Subjectivity

by Amy Atwell (originally posted on former blog July 8, 2006)

Thought I’d share a perfect example of extreme subjectivity in reading. Disclaimer:  I’m leaving out all names here (except mine), because I hold no one accountable for these opinions.  There is no right or wrong when it comes to reading.  Every reader will bring part of herself to the story, just as she will take away a unique experience.  I cheer this kind of subjectivity–I just thought some other writers out there might like to see this example.

I received my scored entries from a recent contest–where I PLACED, so I have no bones about that. The final judges included a well-respected editor with a major print publishing house and an equally well-respected agent.  If they happen by here–I’d like to thank them both for volunteering their time and effort as contest judges.  Thank you!!

Out of 100, the editor gave me a score of 91, but no request to see more.  Perhaps she liked it, but it was wrong for the house.  Or, she liked it, but not enough.  I’ll never know.

Out of 100, the agent gave me a score of 63. Ouch. Needless to say, I didn’t place first in said contest.  And, I’ve removed this agent from my “A” target list.  Not that I respect her less, but unless I write something very different, I have to assume she doesn’t enjoy my style.

I got back comments on the score sheet from both.  This is a boon–how many of us have gotten generically-worded rejection letters and sweated over analyzing what the editor/agent REALLY thought?  Well, these two professionals shared some thoughts.

I loved what they had to say about “Narrative,” including POV.

  • Editor: “Nice job–it doesn’t switch perspectives too much but it gets you inside the hero and heroine’s heads.”
  • Agent: “The POV is uncertain.”

Under Plot, they said:

  • Editor: “It’s just the right amount of conflict and action and emotional balance. And most importantly, there isn’t too much thrown in.”
  • Agent: “Found this to be very confusing, not sure why it mattered who [hero's] father was.

Under Conflict, they were asked if the reader could identify it:

  • Editor: “[Hero] hurt her ages ago and he has a healthy distrust of women from his mother.”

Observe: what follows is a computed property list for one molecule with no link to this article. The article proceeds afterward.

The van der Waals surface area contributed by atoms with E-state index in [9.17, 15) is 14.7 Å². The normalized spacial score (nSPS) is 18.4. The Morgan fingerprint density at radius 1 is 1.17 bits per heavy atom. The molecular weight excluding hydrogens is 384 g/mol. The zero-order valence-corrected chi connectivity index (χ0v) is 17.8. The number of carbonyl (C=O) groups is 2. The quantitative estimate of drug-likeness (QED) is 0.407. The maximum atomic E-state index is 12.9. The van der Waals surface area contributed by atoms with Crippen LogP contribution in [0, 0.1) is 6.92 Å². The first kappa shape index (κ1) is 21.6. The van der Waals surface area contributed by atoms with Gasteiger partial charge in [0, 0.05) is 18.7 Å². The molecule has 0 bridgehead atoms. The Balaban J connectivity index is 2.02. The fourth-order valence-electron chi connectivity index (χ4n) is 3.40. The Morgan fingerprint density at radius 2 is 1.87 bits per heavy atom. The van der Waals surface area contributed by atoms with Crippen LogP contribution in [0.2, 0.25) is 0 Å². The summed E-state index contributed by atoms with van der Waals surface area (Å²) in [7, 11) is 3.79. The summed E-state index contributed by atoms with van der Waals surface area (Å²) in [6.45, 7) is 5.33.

• Agent: “Again, is [hero] more concerned with getting a violin or saving his reputation?”

Again, let me repeat that I’m posting these here only as an education on subjectivity.  For every writer who’s received differing opinions from critique partners or contest judges, take heart.  There’s every possibility that for every reader who hates your work, someone else will love it.  Of course, this means the opposite is true–for every glowing critique you get, you may receive a rejection that sucks the very life from your bones.

It’s not always about YOU or YOUR work.  The reader opens a book with expectations, life experiences, and varying levels of emotional turmoil and concentration.  They interact with your story, whether you want them to or not.  This is the nature of communication, and there’s no way to disguise storytelling as anything but a primeval need to communicate with others.  I mean, if we didn’t have something to say as writers, why on earth would we attempt the arduous process of getting published?

As for me, I’m grateful to have received these scoresheets with their diverse feedback.  It’s made me look more closely at my text to weigh what I’m saying vs what I thought I was saying.  Remember how I said there’s no right or wrong?  The irony here is that even *I* can’t guarantee that I’m “right” in my own work.  I’m not right if everyone who reads my words thinks I’m wrong.  So, I take my best shot and use all the feedback I receive to craft the best telling of my story possible.

To everyone who is submitting and has ever received a rejection–don’t give up. Keep looking until you find the editor or agent who shares your vision, who “gets” your story. They are out there–believe it!